Here's a tale of multiple programmes of technology-driven change for the National Health Service (NHS) in the UK - but will this one have a happier ending than previous ones?
One program is that of the NHS itself, in the shape of the Five Year Forward View, which sets out a set of ‘must-haves’ in terms of extra funding and organisational restructuring that, in the words of NHS Chief Executive Simon Stevens, “secure the future that we know is possible”, but only via a process where “the NHS needs to change substantially” and which “needs the support of future governments and other partners to do so.”
Another is that of the current government, which in the shape of the politician in formal charge of the NHS, Secretary of State for Health Jeremy Hunt, has been pushing for a ‘paperless NHS by 2020,’ which has earmarked £4.2 billion of extra funding for more use of IT between now and the end of the 2020-21 financial year, and who earlier this month outlined a raft of specific proposals about how that money should be disbursed.
Hunt’s plans are in turn a response to yet a third vision of how tech can help the struggling service, the Wachter Review.
But Stevens published his report in October 2014, which seems to suggest we only have 3.5 years left to meet his goals, most of which haven’t been anywhere near achieved.
And of the 20,000-plus health and social care organizations that collectively make up the National Health Service, a mere 12, all ‘Acute Trusts’ (hospitals that treat sick and injured people), have been singled out as being of potential world-class status when it comes to using digital technology.
The problem – or one of the many problems? – that bedevils the NHS from a technology point of view is its antediluvian dependence on paper. The system can’t get enough of it, as one of the key individuals tasked with doing something concrete with that £4.2 billion, Andy Williams, Chief Executive of NHS Digital, the newly-rebranded former Health and Social Care Information Centre (HSCIC), told the 4,000 delegates at the HETT (Health Efficiency Through Technology conference in London last week.
Flashing up a picture of NHS staff pushing supermarket-size trolleys full to overflow with binders and folders bulging with the stuff, Williams allowed himself a gag that drew wry chuckles from his audience:
The Information Superhighway of the hospital I was in for a recent minor procedure.
Funny, but for much of those listening, so much of this story – and the suggested solution, more computerisation – is deeply familiar. There seems to be some kind of systemic issue at the heart of the NHS’s approach to computers, fuelled by resistance by at least some clinicians in those 20,000 organizations (who seem unwilling or unable to take on the level of business process redesign and move off that paper) and resentment and suspicion about privacy of information at the public level (viz last year’s abandonment of the highly-controversial care.data data harvesting scheme).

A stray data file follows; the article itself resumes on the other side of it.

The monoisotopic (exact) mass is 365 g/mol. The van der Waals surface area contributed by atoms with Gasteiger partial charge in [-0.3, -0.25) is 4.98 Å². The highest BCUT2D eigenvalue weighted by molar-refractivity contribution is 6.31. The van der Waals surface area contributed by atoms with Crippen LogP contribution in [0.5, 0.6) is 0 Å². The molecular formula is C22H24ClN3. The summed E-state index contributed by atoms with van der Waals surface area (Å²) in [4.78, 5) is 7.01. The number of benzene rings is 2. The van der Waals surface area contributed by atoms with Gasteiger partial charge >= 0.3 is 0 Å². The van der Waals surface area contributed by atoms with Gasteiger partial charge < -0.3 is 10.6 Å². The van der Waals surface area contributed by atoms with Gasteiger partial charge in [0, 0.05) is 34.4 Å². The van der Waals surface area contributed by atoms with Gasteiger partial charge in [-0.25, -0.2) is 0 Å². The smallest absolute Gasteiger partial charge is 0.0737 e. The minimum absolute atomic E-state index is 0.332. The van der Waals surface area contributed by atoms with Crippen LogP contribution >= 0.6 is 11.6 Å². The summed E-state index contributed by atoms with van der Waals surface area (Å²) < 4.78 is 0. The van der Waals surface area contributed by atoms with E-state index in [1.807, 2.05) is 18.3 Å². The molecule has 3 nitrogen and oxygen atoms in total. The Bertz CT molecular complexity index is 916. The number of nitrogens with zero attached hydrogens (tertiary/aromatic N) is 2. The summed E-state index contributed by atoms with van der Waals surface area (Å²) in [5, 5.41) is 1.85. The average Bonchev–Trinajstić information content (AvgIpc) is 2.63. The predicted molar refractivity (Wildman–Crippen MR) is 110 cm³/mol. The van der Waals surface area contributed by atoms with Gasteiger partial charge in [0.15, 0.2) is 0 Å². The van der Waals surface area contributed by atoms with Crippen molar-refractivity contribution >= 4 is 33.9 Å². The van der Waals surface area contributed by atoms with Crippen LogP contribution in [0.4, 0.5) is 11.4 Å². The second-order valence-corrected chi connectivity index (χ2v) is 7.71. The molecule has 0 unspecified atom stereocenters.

Meanwhile, patients suffer – or at least, get levels of inconvenience from this industry that seem decades behind what they get when they digitally shop, bank, or travel.
Williams had three very telling examples of just how this works.
- An elderly patient with dementia who had two more blood tests than necessary, because the ward had no way to record they’d been performed.
- A patient with diabetes and Addison’s disease who shuttles between eight departments in five hospitals across three separate Trusts, who regularly wastes whole days because someone broke the chain or reporting and data’s bee lost.
- A blind patient who is totting up the number of ‘blind miles’ (which is different from the miles able-sighted people walk, due to the hassle of navigating a complex built environment with support aids) he racks up going for face-to-face appointments with his GP that could be much easier be done over Skype.
For Williams and other NHS IT fans, the solution is obvious:
We have got to get much better as a system when it comes to using the information that we have available to us.
As is the wrong way to do it – the much-trumpeted National Programme for IT, or NPfIT in NHS collective memory, the effort to do all this with much more than £4.2 billion at the start of the century (“We’ve tried top-down, centralised, and it kind of didn’t work”).
So, we try again, with the propaganda this time round of “a locally-driven, flexible approach,” ‘exemplars’ (those 12 super-IT hospitals) to show the way, and an attempt to raise the status and power of tech-oriented NHS managers via a new NHS ‘Digital Academy’.
Williams concluded his speech by warning,
If we don’t do this, we won’t achieve the Five Year Forward View.
There does seem to be genuine willingness to push the digital agenda in the NHS this time round, and the benefits of digital convenience in the rest of patients’ (and doctors’) lives is a big difference to the days of NPfIT.
But how realistic is the aim of ending the need for all those binder trolleys? Given disappointing past experience, I have to say not that great.